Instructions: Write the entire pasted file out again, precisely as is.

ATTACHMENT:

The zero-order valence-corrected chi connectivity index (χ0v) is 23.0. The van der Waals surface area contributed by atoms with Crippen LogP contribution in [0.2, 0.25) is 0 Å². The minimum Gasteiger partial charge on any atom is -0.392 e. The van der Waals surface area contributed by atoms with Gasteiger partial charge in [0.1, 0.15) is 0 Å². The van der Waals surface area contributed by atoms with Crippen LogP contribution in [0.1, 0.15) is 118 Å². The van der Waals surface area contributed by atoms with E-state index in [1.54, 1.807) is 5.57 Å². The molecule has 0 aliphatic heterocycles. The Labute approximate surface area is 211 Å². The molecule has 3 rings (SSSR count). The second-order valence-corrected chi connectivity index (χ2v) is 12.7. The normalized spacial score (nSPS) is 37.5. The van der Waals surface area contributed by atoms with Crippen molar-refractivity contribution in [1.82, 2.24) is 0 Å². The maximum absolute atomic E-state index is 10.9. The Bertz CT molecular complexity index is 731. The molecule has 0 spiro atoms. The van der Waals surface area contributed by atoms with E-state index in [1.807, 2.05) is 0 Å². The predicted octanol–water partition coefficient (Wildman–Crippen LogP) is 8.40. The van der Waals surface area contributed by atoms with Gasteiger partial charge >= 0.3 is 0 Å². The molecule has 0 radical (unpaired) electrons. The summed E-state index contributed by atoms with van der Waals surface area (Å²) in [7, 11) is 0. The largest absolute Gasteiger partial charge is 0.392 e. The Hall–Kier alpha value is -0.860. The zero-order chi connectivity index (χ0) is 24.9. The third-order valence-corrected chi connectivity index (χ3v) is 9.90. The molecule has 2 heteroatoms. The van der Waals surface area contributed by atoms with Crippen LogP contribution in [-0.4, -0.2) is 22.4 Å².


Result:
The zero-order valence-corrected chi connectivity index (χ0v) is 23.0. The van der Waals surface area contributed by atoms with Crippen LogP contribution in [0.2, 0.25) is 0 Å². The minimum Gasteiger partial charge on any atom is -0.392 e. The van der Waals surface area contributed by atoms with Gasteiger partial charge in [0.1, 0.15) is 0 Å². The van der Waals surface area contributed by atoms with Crippen LogP contribution in [0.1, 0.15) is 118 Å². The van der Waals surface area contributed by atoms with E-state index in [1.54, 1.807) is 5.57 Å². The molecule has 0 aliphatic heterocycles. The Labute approximate surface area is 211 Å². The molecule has 3 rings (SSSR count). The second-order valence-corrected chi connectivity index (χ2v) is 12.7. The normalized spacial score (nSPS) is 37.5. The van der Waals surface area contributed by atoms with Crippen molar-refractivity contribution in [1.82, 2.24) is 0 Å². The maximum absolute atomic E-state index is 10.9. The Bertz CT molecular complexity index is 731. The molecule has 0 spiro atoms. The van der Waals surface area contributed by atoms with E-state index in [1.807, 2.05) is 0 Å². The predicted octanol–water partition coefficient (Wildman–Crippen LogP) is 8.40. The van der Waals surface area contributed by atoms with Gasteiger partial charge >= 0.3 is 0 Å². The molecule has 0 radical (unpaired) electrons. The summed E-state index contributed by atoms with van der Waals surface area (Å²) in [7, 11) is 0. The largest absolute Gasteiger partial charge is 0.392 e. The Hall–Kier alpha value is -0.860. The zero-order chi connectivity index (χ0) is 24.9. The third-order valence-corrected chi connectivity index (χ3v) is 9.90. The molecule has 2 heteroatoms. The van der Waals surface area contributed by atoms with Crippen LogP contribution in [-0.4, -0.2) is 22.4 Å².